The rise in sea levels is perhaps the most dangerous consequence of climate change. A majority of the world's population lives in coastal regions, and especially in poorer nations, hundreds of millions of people are threatened with an ever-increasing number of floods.
And the forecasts for sea levels are only pointing in one direction: upwards. The United Nations Intergovernmental Panel on Climate Change predicted in its status report from 2007 that, on average, global sea levels could rise by 59 centimeters by the year 2100. In a UN report released last week, the estimated rise in sea levels could be between 90 centimeters and 1.60 meters over the course of this century.
Now researchers have reconstructed how sea levels have risen historically, and have found that oceans are now swelling at a faster pace than ever before in the past 2,000 years.
Until now, the relationship between air temperature and sea levels has only been proven for the last 130 years, says Stefan Rahmstorf from the Potsdam Institute for Climate Impact Research (PIK). His team studied fossilized calcareous shells of microbes that came from the sediment in salt marshes in the state of North Carolina on the US Atlantic coast. Because these microbes to a certain degree depend on the ebb and flow of the sea waters, they show the scope of the rise in sea levels.
Mapping Out 2,000 Years in Sea Levels
Rahmstorf and colleagues published their findings in the current issue of the Proceedings of the National Academy of Sciences. They have been able to map out four phases in the rise in sea levels. From 200 B.C. until 1,000 A.D., the water levels were relatively stable. Starting in the 11th century, sea levels rose about five centimeters per century for 400 years, which could be due to the warm periods of the Middle Ages. After that, there was another stable period with cooler temperatures that lasted until late in the 19th century, according to their report.
With industrialization came a dramatic upward trend: In a little more than 100 years, sea levels have risen by about 20 centimeters, or several times that which occurred per century over the past 2000 years.
Researchers trace that back to two factors: When water gets warmer it expands and sea levels rise; then melt water from the glaciers and from the large ice masses in Greenland and the Antarctic raise levels higher.
"Man continues to heat up the climate with the release of greenhouse gases, and as a result the glaciers are melting even faster and the sea levels are rising quicker than ever," Rahmstorf says. "The new study confirms our model of the rise in sea levels, and the data from the past sharpens our view of the future."
Critics Point to Limited Data
But other experts are doubtful. They see the new study's limited data as its primary drawback, and question whether something based on findings from the North Carolina coast alone can be applicable for the whole world. "This study is, therefore, not at all suited for making predictions," says Jens Schröter of the Alfred Wegener Insitute for Polar and Marine Research in Bremerhaven, Germany.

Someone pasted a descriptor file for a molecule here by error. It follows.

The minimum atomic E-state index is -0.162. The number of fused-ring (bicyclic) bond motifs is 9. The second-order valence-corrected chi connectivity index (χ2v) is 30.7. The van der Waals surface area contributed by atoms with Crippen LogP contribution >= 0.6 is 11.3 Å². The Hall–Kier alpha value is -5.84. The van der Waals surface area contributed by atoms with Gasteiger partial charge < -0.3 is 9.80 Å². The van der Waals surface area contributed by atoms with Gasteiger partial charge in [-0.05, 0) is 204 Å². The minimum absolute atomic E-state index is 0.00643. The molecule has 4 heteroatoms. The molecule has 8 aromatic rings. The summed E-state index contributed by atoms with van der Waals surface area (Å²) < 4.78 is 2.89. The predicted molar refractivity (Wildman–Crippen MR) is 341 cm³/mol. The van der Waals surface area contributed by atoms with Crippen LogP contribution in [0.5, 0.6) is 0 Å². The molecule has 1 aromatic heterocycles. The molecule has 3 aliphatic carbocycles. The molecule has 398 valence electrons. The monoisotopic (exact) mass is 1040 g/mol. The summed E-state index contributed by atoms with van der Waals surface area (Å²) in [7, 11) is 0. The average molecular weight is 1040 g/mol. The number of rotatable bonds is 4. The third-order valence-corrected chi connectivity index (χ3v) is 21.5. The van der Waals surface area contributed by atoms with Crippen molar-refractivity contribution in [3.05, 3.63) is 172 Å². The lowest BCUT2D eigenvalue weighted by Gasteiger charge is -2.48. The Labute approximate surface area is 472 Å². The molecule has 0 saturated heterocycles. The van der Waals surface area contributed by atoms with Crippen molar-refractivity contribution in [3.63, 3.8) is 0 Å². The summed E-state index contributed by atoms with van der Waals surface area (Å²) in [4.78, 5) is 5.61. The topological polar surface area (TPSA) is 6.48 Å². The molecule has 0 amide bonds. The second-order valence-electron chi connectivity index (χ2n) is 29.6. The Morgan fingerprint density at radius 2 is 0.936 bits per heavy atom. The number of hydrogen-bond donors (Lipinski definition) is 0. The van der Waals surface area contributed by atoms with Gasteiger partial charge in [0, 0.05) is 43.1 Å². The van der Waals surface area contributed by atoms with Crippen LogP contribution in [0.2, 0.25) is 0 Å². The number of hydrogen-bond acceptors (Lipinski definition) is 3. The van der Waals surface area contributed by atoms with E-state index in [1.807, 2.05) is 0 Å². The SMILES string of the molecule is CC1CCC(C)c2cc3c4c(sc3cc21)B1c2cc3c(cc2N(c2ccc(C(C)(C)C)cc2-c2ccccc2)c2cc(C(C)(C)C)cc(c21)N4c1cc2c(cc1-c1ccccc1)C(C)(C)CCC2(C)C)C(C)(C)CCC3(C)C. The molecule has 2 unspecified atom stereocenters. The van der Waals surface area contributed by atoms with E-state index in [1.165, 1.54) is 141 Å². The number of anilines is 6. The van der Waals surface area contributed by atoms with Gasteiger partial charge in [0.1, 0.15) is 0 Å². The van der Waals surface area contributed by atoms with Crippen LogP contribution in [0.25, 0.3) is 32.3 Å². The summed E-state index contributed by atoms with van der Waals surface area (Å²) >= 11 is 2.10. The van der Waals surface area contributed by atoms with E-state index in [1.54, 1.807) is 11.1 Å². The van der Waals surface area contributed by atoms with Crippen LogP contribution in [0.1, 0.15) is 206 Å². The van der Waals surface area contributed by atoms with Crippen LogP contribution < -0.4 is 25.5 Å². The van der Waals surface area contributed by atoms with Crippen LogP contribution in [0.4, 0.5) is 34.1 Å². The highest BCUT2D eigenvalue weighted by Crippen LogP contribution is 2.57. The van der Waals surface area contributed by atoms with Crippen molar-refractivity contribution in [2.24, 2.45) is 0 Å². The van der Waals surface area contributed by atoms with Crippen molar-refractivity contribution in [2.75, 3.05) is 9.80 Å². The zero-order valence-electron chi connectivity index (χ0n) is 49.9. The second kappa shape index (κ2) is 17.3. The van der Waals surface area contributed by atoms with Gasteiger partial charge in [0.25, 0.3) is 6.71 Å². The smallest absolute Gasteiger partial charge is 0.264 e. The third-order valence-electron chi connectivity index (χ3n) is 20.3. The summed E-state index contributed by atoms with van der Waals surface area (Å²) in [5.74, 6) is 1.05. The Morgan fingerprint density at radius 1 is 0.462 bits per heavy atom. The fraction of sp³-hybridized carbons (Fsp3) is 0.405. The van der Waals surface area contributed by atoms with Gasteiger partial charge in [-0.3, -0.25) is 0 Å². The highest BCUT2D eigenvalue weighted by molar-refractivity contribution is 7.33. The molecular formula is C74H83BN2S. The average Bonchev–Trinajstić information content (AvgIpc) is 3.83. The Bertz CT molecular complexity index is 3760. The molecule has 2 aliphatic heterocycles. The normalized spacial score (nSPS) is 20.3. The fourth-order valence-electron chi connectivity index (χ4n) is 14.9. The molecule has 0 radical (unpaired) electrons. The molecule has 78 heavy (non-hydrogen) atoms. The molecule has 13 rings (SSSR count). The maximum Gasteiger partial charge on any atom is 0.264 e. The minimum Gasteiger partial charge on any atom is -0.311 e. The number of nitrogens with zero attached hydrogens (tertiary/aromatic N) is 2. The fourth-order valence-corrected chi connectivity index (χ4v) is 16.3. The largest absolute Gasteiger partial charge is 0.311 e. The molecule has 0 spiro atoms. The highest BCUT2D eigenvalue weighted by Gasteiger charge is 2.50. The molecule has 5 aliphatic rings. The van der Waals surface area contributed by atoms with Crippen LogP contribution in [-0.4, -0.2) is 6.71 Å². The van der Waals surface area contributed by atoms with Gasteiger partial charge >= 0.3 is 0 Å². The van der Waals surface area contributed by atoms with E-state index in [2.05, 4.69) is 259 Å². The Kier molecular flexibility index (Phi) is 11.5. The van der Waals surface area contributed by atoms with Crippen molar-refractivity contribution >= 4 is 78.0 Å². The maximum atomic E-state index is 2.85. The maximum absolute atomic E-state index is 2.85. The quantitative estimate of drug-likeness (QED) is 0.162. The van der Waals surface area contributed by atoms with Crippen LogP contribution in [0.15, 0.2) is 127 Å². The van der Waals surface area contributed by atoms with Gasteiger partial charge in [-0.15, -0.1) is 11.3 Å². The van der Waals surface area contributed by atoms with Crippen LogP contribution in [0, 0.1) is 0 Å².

Rahmstorf and his colleagues concede that local sea level fluctuations can differ from global trends. Nevertheless, the scientists conclude that their data, by and large, reflects the changes in global sea levels.
Schröter argues that over a time period of more than 2,000 years, the effect of things like continental drift and the so-called isostatic adjustment would be noticeable.
Isostatic adjustment, one of the results of the last ice age, occurred after the glaciers melted and the land masses, freed of such heavy weight on top of them, started to slowly rebound, a process which continues today. In Scotland, some areas have seen a sea level rise of 60 centimeters over the last century, while in parts of southern England and the French Channel coast levels have fallen by about the same amount.
'One of the Best' Regions for a Study
Rahmstorf and his colleagues also collected data from other parts of the world for their study, but it deviates considerably from the findings from North America. "Only the data from North Carolina works, to some degree, in reconstructing sea level trends," says Schröter. He is critical of the fact that the PIK researchers have tried with their data to validate their already existing model. "If one tried, on the basis of the data alone to develop a curve, it would have probably been difficult," he says.
Michal Kucera, of the University of Tübingen in southern Germany, also asks how representative the data from North America is. At the least, though, the region is "one of the best" for such a study, he says, noting that in other locations the conditions would have been even worse.
Mojib Latif of the Leibniz Institute of Marine Sciences at Kiel University (IFM-Geomar) describes the observation period of 2,000 years as one of the "strengths of the study." But the long-term natural fluctuations in sea levels are poorly understood, he says. "What happened in time periods of 300 and 400 years is highly contentious," he says.
Satellite images offer proof, though, that sea levels have risen significantly in recent decades. And this development occurred exactly at the same time as industrialization and the rise in air temperature. It would be "hard to argue" that that could be accidental, Latif says, thus siding with Rahmstorf.
But when it comes to the predictions for the future, he has the similar doubts as Schröter. No one really knows how much ice will be lost in the Arctic and Antarctic in the coming decades and centuries. "One must be honest about that," Latif says.